When I started writing entries on the theme of “Ike’s Advice Unheeded” many moons ago, I suggested that millions of people died needlessly because Ike’s advice was not taken by those in power.
The advice I cited, if it had been followed, would have averted the French war in Indochina, the US war in Vietnam and the American occupation of Iraq. So you’re saying, “That’s only a few hundred thousand lives at the most.”
OK you’re right, but here’s the clincher. When I first read it I had to sit back in shock and amazement and consider what would have happened if this bit of advice had been heeded. We would live in a completely different world than the one we know today.
“In 1945 Secretary of War Henry L. Stinson, visiting my headquarters in Germany [Ike was then head of NATO], informed me that our government was preparing to drop an atomic bomb on Japan.
“I was one of those who felt that there were a number of cogent reasons to question the wisdom of such an act.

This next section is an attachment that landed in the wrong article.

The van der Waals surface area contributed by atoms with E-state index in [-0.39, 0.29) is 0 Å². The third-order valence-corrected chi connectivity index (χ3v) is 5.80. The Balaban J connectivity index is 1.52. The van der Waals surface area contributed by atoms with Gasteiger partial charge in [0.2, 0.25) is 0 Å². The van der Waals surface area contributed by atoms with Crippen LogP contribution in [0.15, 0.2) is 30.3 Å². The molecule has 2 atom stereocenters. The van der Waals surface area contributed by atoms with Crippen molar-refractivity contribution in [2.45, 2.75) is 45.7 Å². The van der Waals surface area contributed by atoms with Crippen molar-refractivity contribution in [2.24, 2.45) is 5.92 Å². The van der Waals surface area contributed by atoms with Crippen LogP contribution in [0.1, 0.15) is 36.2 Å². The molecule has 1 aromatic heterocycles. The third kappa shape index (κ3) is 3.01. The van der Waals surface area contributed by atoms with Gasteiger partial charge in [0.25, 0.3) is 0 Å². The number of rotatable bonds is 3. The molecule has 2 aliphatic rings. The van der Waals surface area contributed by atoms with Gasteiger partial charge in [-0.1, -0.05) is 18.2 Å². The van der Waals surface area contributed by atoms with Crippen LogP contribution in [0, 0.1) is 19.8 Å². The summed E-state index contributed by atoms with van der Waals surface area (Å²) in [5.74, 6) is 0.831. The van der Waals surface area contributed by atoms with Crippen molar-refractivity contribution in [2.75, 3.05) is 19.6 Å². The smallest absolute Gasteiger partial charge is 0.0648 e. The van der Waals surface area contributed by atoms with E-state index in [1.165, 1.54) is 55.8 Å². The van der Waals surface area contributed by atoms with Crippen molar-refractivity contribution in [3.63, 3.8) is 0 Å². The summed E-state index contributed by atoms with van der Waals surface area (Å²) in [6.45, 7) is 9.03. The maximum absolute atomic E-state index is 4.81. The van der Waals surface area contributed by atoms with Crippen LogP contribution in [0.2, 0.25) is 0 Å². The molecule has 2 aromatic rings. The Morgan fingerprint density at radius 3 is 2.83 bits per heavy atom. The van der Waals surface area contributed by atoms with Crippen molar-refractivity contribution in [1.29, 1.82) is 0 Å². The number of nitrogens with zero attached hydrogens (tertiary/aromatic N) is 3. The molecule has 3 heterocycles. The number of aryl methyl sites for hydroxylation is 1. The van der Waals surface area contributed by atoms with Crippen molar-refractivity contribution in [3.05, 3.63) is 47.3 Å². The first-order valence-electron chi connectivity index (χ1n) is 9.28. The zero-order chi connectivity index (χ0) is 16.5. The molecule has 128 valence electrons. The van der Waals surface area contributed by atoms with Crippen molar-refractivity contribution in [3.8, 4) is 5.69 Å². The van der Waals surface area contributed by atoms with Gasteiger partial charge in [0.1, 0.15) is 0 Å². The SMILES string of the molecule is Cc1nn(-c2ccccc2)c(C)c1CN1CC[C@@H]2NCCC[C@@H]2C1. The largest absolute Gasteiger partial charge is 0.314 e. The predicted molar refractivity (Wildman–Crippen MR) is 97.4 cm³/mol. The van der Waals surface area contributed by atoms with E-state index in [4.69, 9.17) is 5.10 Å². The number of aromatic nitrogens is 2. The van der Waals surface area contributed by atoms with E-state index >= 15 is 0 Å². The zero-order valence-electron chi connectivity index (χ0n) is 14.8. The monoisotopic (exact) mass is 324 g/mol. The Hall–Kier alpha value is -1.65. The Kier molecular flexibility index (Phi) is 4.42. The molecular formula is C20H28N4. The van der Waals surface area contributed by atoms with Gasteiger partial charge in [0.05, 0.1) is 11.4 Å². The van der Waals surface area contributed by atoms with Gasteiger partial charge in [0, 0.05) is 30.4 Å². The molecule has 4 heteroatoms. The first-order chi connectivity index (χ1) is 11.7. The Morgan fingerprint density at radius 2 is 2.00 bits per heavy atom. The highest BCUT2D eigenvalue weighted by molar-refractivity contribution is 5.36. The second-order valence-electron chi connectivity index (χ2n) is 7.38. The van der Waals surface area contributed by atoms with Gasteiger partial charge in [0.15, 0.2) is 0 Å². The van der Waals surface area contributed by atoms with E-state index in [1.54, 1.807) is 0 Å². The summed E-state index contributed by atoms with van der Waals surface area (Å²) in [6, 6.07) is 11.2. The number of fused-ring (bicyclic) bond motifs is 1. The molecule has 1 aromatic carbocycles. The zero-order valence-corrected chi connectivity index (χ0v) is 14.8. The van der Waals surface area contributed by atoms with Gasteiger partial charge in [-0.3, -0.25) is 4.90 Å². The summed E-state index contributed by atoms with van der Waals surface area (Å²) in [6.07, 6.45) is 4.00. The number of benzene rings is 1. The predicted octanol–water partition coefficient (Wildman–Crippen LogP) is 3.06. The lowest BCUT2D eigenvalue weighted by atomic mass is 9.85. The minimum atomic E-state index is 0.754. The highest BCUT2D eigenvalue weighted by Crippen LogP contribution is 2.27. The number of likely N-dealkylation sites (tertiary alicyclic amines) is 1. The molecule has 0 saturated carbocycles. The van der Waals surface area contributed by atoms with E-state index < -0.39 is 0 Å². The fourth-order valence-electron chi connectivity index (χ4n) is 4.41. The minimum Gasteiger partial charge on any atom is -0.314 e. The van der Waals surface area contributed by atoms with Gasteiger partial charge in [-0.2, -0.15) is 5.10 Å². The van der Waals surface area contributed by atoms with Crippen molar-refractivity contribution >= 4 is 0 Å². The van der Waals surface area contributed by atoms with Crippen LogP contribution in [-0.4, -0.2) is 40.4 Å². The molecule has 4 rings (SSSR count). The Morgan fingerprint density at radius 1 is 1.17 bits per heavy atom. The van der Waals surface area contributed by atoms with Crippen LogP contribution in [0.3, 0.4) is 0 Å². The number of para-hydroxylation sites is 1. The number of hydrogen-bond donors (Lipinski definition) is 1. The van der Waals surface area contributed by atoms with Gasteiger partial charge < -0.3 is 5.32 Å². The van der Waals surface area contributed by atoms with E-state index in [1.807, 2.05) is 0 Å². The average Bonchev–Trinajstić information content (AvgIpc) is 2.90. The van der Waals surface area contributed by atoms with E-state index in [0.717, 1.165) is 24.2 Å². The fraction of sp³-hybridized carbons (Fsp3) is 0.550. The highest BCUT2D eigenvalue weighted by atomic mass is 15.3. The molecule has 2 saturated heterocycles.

“During his recitation of the relevant racts, I had been conscious of a feeling of depression and so I voiced to him my grave misgivings, first on the basis of my belief that Japan was already defeated and that dropping the bomb was completely unnecessary, and secondly because I thought that our country should avoid shocking world opinion by use of a weapon whose employment was, I thought, no longer mandatory as a measure to save American lives.
“It was my belief that Japan was, at that very moment, seeking some way to surrender with a minimum loss of ‘face.’ The secretary was deeply perturbed by my attitude, almost angrily refuting the reasons I gave for my quick conclusions.”
Imagine what the world might be like today if Harry S. Truman had had enough working brain cells to ask for Ike’s advice — and follow it.